| NEW YORK
NEW YORK Google Inc.'s $3.1 billion purchase of DoubleClick Inc. will create a new powerhouse in digital advertising that could spur a wave of takeovers in the online marketing sector.
The planned acquisition, unveiled late on Friday, prompted a rally in shares of digital advertising companies on Monday, with aQuantive Inc. jumping 12.2 percent, Real Media Inc. up 10.6 percent and ValueClick Inc. gaining 2.3 percent.
The surge in stock prices suggests investors are more excited about the prospect of further takeovers in the digital marketing industry than the threat that the Google-DoubleClick combination could steal business away from smaller rivals.
Up and down Wall Street, analysts predicted another deal to follow Google's acquisition of privately held DoubleClick, which itself follows Publicis' $1.3 billion purchase of interactive agency Digitas Inc. four months ago.
"We expect that Google's deal for Doubleclick will benefit public assets such as aQuantive, ValueClick, and possibly even Akamai, as there is a scarcity of high-quality assets combined with an aggressively consolidating sector," Scott Devitt, an analyst with Stifel Nicolaus, said in a research note.
AQuantive, ValueClick and Real Media specialize in different digital advertising areas, ranging from online media buying, campaign design and tracking services, to providing search and display marketing. Akamai Technolgies Inc. helps speed up the delivery of digital content via the Web.
One of the most talked about potential pairings is Microsoft Corp. and aQuantive, a full service online ad agency that has a creative division, buys and sell ad space, offers direct marketing services and tracks online campaigns.
AQuantive is based in Seattle, near Microsoft's campus headquarters in Redmond, Washington. Shares of aQuantive hit a new 52-week high of $32.78 on the Nasdaq before closing at $32.01.
JP Morgan analyst Imran Khan raised his rating on aQuantive to "overweight" from "neutral" and said, "The recent Google acquisition of DoubleClick could potentially lead to more acquisitions in the space."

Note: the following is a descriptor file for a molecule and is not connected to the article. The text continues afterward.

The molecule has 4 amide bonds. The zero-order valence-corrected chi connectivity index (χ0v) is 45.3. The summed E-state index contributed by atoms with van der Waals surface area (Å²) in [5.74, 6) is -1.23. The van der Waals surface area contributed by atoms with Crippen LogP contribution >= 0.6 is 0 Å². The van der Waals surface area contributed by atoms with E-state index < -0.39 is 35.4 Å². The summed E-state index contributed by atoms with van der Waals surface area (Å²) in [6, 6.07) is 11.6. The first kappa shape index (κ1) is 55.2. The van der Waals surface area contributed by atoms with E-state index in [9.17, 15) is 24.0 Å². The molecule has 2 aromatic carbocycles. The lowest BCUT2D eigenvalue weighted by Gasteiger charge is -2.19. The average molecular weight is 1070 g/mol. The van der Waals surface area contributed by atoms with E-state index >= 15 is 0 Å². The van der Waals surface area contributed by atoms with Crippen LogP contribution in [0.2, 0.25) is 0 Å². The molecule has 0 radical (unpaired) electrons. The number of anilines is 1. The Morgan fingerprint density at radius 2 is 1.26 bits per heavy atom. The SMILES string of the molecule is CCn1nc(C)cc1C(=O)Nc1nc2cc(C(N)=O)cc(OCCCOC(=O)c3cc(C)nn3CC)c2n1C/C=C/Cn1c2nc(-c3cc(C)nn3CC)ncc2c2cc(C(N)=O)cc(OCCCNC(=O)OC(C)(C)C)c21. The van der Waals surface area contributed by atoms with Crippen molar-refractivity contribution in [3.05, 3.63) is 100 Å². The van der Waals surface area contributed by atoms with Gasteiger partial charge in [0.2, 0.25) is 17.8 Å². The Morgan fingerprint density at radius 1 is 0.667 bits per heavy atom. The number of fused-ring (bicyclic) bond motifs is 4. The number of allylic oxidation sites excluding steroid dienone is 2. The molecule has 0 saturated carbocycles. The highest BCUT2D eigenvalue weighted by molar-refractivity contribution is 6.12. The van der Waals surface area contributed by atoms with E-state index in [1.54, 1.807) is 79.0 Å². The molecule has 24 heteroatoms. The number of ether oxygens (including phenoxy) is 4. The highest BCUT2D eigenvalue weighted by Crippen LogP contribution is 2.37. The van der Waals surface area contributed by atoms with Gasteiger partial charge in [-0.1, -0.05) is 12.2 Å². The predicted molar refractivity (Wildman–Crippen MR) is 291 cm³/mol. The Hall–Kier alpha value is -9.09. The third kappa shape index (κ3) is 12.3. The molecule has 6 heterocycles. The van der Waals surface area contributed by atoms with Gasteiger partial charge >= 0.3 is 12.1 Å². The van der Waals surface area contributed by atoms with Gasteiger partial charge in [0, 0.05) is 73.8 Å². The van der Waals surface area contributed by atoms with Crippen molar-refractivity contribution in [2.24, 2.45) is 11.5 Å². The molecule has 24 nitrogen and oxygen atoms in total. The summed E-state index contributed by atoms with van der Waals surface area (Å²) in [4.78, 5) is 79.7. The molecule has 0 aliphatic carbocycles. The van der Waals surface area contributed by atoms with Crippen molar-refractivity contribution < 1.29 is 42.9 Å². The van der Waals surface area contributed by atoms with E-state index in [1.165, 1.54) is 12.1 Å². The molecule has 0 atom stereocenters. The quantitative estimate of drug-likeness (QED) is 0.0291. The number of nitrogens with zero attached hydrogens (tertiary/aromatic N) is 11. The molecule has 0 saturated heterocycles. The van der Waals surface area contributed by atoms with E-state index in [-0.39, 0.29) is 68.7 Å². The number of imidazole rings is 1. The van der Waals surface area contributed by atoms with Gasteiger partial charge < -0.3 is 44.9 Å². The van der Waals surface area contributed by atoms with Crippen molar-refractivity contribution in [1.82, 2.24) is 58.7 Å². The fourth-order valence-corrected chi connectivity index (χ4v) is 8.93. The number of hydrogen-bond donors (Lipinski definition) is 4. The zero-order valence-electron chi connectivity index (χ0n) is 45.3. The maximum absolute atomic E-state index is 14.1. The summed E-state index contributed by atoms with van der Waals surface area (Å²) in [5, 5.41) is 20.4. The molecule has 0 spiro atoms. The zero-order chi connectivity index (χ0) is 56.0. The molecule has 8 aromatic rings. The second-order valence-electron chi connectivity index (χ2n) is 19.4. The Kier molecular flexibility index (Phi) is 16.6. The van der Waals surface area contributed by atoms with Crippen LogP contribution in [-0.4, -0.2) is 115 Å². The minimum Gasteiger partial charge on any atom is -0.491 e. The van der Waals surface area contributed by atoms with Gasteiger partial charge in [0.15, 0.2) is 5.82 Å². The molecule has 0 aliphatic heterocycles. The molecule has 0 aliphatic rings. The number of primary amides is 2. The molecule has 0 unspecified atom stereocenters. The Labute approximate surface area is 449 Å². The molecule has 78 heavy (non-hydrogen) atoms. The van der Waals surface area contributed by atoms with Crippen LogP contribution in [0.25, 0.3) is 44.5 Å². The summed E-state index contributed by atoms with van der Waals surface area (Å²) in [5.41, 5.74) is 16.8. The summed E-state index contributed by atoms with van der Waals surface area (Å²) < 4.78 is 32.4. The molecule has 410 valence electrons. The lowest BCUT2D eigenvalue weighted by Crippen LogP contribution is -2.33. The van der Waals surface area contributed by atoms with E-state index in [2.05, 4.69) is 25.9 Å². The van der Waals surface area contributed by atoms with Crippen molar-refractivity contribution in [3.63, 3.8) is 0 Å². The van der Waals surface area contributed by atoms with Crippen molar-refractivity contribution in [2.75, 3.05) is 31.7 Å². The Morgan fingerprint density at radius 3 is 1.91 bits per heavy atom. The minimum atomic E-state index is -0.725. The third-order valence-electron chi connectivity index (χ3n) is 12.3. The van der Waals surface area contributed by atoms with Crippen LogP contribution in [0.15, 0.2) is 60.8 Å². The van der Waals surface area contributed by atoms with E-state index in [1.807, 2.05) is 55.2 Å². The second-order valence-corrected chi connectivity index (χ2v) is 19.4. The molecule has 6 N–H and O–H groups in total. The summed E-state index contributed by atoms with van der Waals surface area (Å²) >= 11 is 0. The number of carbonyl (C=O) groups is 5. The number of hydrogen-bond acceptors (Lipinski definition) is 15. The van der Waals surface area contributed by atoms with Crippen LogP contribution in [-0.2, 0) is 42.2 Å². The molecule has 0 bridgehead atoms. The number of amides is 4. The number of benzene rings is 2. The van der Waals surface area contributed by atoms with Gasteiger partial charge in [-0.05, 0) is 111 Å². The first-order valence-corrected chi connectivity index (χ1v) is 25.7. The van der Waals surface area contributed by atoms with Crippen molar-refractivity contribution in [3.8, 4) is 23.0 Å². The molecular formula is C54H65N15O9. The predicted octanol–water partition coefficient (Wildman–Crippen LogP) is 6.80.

But other Microsoft watchers said the world's largest software maker, while lagging in the Web search market, would not necessarily benefit from buying an online ad company.
"In terms of Microsoft's advertising -- they already have a fairly stable, strong and well-established banner business," said Matt Rosoff, an analyst with Directions on Microsoft. "What they are not keeping up with is search.
"But their search engine is actually good -- what they need to do is get more users," he said, meaning the acquisition of a digital agency may not help.
Morningstar analyst Toan Tran said: "I don't think buying someone like aQuantive would help Microsoft."
With DoubleClick, Google vastly expands its Web display advertising business, which includes richer graphic and online banner ads for corporate brands, and represents half of all online marketing. Until now, display advertising has been dominated by rival Yahoo Inc..
"This may prove to be a pivotal step for Google in its quest to create something of an operating system for the entire advertising industry," Derek Brown, an analyst with Cantor Fitzgerald, said in a research note.
Both Yahoo and Microsoft had bid for DoubleClick, while Time Warner Inc.'s AOL online unit had considered a bid earlier in the process, sources have said.
Yahoo, like Microsoft, has deep pockets for an acquisition but some analysts also say Yahoo has fortified its advertising capabilities with a new ad system known as Project Panama.
Even if there are no suitors, aQuantive and others could benefit from the Google-DoubleClick deal since marketers are often wary of putting too much control in the hands of one advertising company, analysts said.
"We believe that Google's acquisition of DoubleClick could lead to a backlash from ad agencies and some publishers due to conflicts of interest," Richard Fetyko, an analyst with Merriman Curhan Ford, said in a research note. "If acquired by the largest online media company, DoubleClick loses the independency that ad agencies seek."
(Additional reporting by Jim Finkle in Boston)